Books have changed my life, repeatedly. Books brought me out of the narrow life of the rural South, and books (Faulkner, Welty, O’Connor) helped to expand it. A book changed my views about capital punishment (John Grisham’s The Chamber) and a book opened my views about trust and transparency in business (Francis Fukuyama’s Trust: Social Virtues and Creation of Prosperity).  The reason that good books are transformative is that they are also transcendent: in the thrall of reading, you float outside your mortal coil to experience a person or an idea that was created by the author. You taste, you smell, you feel what the author brings, and you are forever changed.

ImageBrian Solis’ book, What's the Future of Business (cleverly and forever shortened to “WTF” in this post and everywhere else), is such a book. It will transform you, in ways that you were probably never transformed before.  It is ambitious and heroic, and it is very stylish. If you are a member of what he calls “Generation C” (“c” for connected) or what we used to call The Digerati, you will have this book on your coffee table right next to the Apple TV remote. 

Drawing largely from his online writing across various sites, slides from Altimeter and other analyst firms, Brian puts all this knowledge into one place and, here is the heroic part, gives it historical (and not just history since 2005) context. The book is sprinkled with quotes from Henry Adams to Publius Syrius, and he is constantly asking the question “What does all this change and disruption mean for you and your business?” He even ventures ever so slightly into what this means for us as humans, echoing much of what I’ve heard from Paul Greenberg and others about the humanization of the customer experience, from, paradoxically enough, the explosion of digital communication.

But what makes this book most interesting is that it is a product informed by the very thing he is covering, namely, social and the Internet.  It may be one of the first books which is a product of “the internet of things,” in that clearly he has sorted through material from the enormous database of information about digital marketing, filtered through the enormous experience of a lifetime marketer.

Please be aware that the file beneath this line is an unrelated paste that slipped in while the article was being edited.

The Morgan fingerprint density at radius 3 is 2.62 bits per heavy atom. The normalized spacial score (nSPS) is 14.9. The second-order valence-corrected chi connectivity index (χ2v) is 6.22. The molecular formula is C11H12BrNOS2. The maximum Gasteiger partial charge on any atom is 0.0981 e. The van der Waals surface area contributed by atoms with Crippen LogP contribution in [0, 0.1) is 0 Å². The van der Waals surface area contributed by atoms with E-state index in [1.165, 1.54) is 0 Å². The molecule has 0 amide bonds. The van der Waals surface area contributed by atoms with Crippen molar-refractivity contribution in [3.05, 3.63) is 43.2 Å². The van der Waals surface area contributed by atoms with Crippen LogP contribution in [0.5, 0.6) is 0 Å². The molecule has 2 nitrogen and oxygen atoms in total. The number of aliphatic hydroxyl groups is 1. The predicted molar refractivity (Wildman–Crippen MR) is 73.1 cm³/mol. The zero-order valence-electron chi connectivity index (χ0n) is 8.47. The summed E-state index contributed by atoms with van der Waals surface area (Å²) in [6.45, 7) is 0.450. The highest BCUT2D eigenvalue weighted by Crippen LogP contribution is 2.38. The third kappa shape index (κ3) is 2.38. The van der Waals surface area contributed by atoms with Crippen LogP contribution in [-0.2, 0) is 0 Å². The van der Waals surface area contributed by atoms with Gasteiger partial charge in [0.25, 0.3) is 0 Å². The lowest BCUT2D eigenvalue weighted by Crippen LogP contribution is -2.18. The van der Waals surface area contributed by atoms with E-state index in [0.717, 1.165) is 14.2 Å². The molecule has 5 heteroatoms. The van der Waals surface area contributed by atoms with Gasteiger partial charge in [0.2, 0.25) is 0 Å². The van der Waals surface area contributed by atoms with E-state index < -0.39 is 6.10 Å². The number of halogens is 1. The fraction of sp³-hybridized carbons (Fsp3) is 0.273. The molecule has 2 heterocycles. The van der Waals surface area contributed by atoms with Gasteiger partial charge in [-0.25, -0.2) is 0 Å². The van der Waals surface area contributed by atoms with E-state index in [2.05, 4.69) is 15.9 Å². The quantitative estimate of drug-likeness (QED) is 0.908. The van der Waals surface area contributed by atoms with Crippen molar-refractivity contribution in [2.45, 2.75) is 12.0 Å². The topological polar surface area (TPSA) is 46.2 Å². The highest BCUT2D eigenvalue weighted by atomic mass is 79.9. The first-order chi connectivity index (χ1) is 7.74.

It’s all here. If you have a staff, do them a favor. I’m giving a copy to each of my employees. They can bite off chapter by information-rich chapter while they’re waiting for lunch. It’s Rosetta-Stone-like in its digestible simplicity, and yet it is such a beautifully constructed object (hats-off to Wiley) that you will want to keep it visible and not just sitting in your iPad.

But what about this book is transformative? We are transformed when the author lets us know that we are not alone with our concerns, or our hopes. Brian closes his book with a couple of powerful chapters.  The first of these, “Disruptive Technology and How to Compete for the Future,” advises the business person today to take a breath (“there is a gap that exists between current needs, evolving pains, and the myriad solutions hitting desktops….”). But also he or she has to learn how to restructure the mission away from “efficiencies” and towards an adaptive model.   He acknowledges the near panic that many of the people we talk to are confronting with the digitization of their businesses and the challenge of social marketing, but he says, “Relax, you have (some) time.”

But he also inspires. Those business leaders who have learned and are committed to evolving are those he talks about in his closing chapter, “The Hero’s Journey.”  We on the outside of big company leadership are tempted to be impatient with the obstinacy of some senior managers who are blocking out the new social/mobile/cloud reality.  But the heroes are those who face it every day and are still incredibly effective. His fans and readers will join with him and fight another day.

Here is the "official" slide-share, by the way: http://www.slideshare.net/briansolis/official-slideshare-for-whats-the-future-of-business

Photo is from briansolis.com.